Edward Hawke, baron, an English admiral, born in 1715, died at Shepperton, Middlesex, Oct. 14, 1781. He entered the navy at a very early age, and in 1734 had risen to the command of a vessel. Ten years later he was present at the naval battle of Toulon between the English fleet and the combined French and Spanish fleets, on which occasion his ship, the Berwick, broke from the line of battle, and captured the Spanish ship Padre, of superior force. But as this act of heroism involved a disobedience of orders, Capt. Hawke was tried and dismissed from the service, to which he was immediately restored by George II., who thenceforth called him his own admiral. In 1747 he was made rear admiral of the white, and on Oct. 14 of the same year gained a complete victory over a French squadron off Belle-isle on the coast of France. In 1756 he superseded Admiral Byng in the Mediterranean, and subsequently was employed in blockading the French ports in the bay of Biscay. In April, 1758, he drove a French armament destined for America on shore in the Basque roads.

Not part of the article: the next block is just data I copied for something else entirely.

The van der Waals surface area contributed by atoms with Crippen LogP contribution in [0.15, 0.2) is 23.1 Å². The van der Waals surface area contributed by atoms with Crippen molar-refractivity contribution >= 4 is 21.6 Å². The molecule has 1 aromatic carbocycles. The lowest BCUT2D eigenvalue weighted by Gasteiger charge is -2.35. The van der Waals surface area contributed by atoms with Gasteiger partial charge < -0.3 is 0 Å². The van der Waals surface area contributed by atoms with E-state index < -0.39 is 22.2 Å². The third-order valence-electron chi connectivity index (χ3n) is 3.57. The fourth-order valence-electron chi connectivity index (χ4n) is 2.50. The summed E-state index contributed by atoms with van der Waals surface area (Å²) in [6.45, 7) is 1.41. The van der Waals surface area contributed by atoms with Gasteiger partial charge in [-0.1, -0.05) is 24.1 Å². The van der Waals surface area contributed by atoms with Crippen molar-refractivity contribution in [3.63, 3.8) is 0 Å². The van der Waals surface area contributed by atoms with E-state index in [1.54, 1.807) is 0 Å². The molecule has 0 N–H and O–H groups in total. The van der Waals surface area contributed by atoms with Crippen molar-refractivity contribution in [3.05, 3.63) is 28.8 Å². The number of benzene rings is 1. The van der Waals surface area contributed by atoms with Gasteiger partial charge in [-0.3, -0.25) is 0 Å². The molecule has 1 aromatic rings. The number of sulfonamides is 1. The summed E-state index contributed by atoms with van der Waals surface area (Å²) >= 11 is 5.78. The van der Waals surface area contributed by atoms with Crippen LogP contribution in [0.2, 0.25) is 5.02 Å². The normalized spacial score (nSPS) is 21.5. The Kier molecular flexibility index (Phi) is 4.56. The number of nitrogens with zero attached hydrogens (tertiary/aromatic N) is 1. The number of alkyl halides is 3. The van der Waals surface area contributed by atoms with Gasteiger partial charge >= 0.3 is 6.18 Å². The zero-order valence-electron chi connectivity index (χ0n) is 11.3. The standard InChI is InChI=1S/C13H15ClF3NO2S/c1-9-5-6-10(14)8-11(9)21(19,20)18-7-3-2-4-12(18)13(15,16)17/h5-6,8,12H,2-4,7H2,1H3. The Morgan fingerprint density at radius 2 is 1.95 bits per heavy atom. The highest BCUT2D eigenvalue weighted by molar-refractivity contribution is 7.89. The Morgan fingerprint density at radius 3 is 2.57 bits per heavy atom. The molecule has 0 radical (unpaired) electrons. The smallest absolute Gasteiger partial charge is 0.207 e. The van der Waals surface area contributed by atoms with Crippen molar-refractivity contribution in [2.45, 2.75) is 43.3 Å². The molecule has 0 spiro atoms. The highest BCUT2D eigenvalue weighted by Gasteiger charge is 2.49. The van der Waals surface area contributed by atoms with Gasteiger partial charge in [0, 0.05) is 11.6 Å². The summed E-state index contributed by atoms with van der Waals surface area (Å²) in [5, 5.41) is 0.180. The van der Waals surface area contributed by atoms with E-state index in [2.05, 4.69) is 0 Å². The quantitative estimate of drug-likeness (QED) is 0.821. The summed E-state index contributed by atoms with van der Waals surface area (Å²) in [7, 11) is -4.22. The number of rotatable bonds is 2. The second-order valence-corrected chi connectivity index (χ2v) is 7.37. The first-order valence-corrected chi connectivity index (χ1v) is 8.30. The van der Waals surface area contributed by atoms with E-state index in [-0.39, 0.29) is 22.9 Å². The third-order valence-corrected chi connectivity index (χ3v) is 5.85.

In November, 1759, he attacked the French fleet under Conflans in Quiberon bay in the midst of a storm, and, after a memorable and extremely perilous action, the ships being closely engaged among the breakers on the coast, destroyed or captured several of the enemy's vessels, thus preventing the projected invasion of England. For these services he received the thanks of parliament and a pension of £2,000. In 1765 he was appointed vice admiral of England and first lord of the admiralty, and in 1776 was created Baron Hawke of Towton in Yorkshire.